In the eons after the First War was fought and lost by Mar, he secluded himself from the other gods, seeking to hide the shame of his loss of the Throne of the Void and the hand of Ssita. While he laid hidden Ariga, who had longed for the young god for some time, went to him with her own loneliness. She nursed him back to health and as she brought him out of his melancholy, their loneliness blossomed into love.
They were soon betrothed, sealing it with a kiss. Ariga, in her joy, created the Great Southern Forest around the spot where she and Mar’s love first blossomed. She fashioned guardians out of the very trees and tasked them with keeping this spot holy and sacred to the couple. The forest was as vibrant as she was. Still in her youthful form as a young girl she felt no greater joy than when she was with Mar, and the forest blossomed when they spent time in each other’s company.
Yet for ages uncounted the couple remained betrothed. The forest Ariga had created remained vital and green even as she went from youth into the form of a maiden. As time went on and Ariga waited she grew in wisdom and understanding and passed from a maiden into that of new mother. Childless however, she continued waiting for Mar to formalize their betrothal into marriage. The Great Forest aged too. The trees went from a vibrate green to deep reds and yellows, giving up their fruits and nuts for harvest.
And yet still she waited.
She waited through the births of Bahu and Tiala. Watching their love bloom and the short passionate courtship they shared.
She waited through the birth of the dragons, noble creatures that they were. She watched as they divided themselves into factions and beseeched their parents for peace.
She waited through the creation of the dwarves. She watched the dragons accept stewardship over the dwarves. She then watched with wonder when the mortals divided themselves into factions like the great dragons.
As she waited in the form of a new mother, though she had no child, Mar grew distant. When Ishari was born, a wild passionate young goddess, it was her that Mar went to, seduced away by the goddess of lakes and rivers. Tempted away by the new goddess, Mar went to Ariga and broke off their betrothal.
Shattered, Ariga wept. Ariga aged. As she aged, the forest below did as well, losing its foliage and leaving the trees bare. Ariga went to the world below to hide her shame, seeking solitude on islands far tothe south of the mainland that Tiala had told her about. It was on the largest island that the sorrowful goddess hid. Hiding her face in her arms and weeping out her sorrow.
How long Ariga stayed there none can say, for the gods reckon time differently than mortals do. But small lakes of mud had formed from her bitter tears. In desperation to stave off the loneliness that she felt she sculpted small dolls from the mud, all in the form of Mar. These reminders did nothing to quell the pain, and her weeping began once again.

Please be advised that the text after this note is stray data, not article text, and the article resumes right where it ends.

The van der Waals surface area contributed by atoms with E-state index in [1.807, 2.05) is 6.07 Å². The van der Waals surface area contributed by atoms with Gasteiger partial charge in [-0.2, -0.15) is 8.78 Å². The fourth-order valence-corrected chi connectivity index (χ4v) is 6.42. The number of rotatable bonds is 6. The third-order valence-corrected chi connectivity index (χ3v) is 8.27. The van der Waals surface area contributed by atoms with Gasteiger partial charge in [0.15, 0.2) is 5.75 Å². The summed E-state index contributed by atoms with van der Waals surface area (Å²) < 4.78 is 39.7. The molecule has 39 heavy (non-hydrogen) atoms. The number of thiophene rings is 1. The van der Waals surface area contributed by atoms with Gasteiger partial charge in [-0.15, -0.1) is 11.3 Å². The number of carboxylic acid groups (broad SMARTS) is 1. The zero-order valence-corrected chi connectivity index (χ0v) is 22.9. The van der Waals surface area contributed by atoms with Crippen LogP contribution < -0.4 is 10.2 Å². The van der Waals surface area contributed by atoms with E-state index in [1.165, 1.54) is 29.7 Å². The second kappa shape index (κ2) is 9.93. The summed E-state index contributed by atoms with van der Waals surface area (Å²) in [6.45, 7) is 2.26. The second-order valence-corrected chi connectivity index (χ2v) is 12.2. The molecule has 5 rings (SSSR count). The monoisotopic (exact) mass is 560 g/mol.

Small comforting pats upon her cheek moved her from her grief. The little dolls, three in total, had gathered around their weeping mother’s ancient face and were set to comfort her. Willing away the pain they surely felt emanating from her. It was this that woke her from her grief. These imperfect replicas of Mar peered innocently up at her, seeking only to quell her suffering.
These beings made her smile, even if for but a moment. She gathered up more of the sticky mud and fashioned dolls in her maiden form giving each to the models of Mar that she had already created. She watched them for a time. And for a while they were amazed at the new world around them. Soon however they began to seek respite. Searching across the island and finding nothing to stave their hunger the little dolls came back to Ariga, and pleaded with her. “We hunger, but there is no food, please show us how to find it?”
Ariga was alarmed by this for she had no need of food herself. She reflected for a short time and realized that if the forest bloomed as it had when she had been young they would find an abundance of food. She changed her form, thinking of the joy she had shared once with Mar, and taking some happiness from the small people that she had created. With these thoughts she grew younger, moving from crone to maiden. The islands began to grow green and the plants that had remained dormant sprung with life.
Ariga showed the people which plants she had made to eat, which plants to use to build shelters with, and what animals could be hunted safely. Their hunger sated the little dolls danced, sang, and coupled with each other joyfully. She watched them have children, grow old with age and wisdom as she had done. And eventually die, grieving the loss of their dead with bitter tears. She then watched their souls gathered by Daras who returned them to the Realm of the Gods. As Ariga watched with wonder at the beauty she had created through her sorrow, she grew youthful again going from maiden to girl, and far to the north the Great Forest blossomed once more.
She wept again, this times her tears were joyful. She named the people Tama’arig, or Ariga’s children. Before returning to the realm of the gods Ariga gathered up many of the people that she had created, spreading them over all the islands of the south. She promised them that this was their place and they would be protected from the lands far to the north. And so it was until the slithering children of Ssita came.